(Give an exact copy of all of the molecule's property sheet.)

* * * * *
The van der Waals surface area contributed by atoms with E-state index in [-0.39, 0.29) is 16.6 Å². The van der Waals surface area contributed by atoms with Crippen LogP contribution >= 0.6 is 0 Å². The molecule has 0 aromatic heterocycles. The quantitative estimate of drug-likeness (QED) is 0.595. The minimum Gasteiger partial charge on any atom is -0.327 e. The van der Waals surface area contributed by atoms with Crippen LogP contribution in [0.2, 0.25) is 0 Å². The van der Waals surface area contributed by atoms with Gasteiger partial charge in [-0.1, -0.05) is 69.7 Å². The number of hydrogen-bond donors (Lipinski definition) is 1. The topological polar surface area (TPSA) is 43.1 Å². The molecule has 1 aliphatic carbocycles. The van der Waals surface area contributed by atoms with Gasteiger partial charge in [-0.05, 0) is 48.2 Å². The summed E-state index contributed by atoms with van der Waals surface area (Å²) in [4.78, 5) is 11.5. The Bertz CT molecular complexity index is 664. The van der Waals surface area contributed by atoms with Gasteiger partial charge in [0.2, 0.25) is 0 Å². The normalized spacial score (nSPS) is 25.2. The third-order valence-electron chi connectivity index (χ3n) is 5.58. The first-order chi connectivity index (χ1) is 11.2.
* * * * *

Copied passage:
The van der Waals surface area contributed by atoms with E-state index in [-0.39, 0.29) is 16.6 Å². The van der Waals surface area contributed by atoms with Crippen LogP contribution >= 0.6 is 0 Å². The molecule has 0 aromatic heterocycles. The quantitative estimate of drug-likeness (QED) is 0.595. The minimum Gasteiger partial charge on any atom is -0.327 e. The van der Waals surface area contributed by atoms with Crippen LogP contribution in [0.2, 0.25) is 0 Å². The van der Waals surface area contributed by atoms with Gasteiger partial charge in [-0.1, -0.05) is 69.7 Å². The number of hydrogen-bond donors (Lipinski definition) is 1. The topological polar surface area (TPSA) is 43.1 Å². The molecule has 1 aliphatic carbocycles. The van der Waals surface area contributed by atoms with Gasteiger partial charge in [-0.05, 0) is 48.2 Å². The summed E-state index contributed by atoms with van der Waals surface area (Å²) in [4.78, 5) is 11.5. The Bertz CT molecular complexity index is 664. The van der Waals surface area contributed by atoms with Gasteiger partial charge in [0.2, 0.25) is 0 Å². The normalized spacial score (nSPS) is 25.2. The third-order valence-electron chi connectivity index (χ3n) is 5.58. The first-order chi connectivity index (χ1) is 11.2.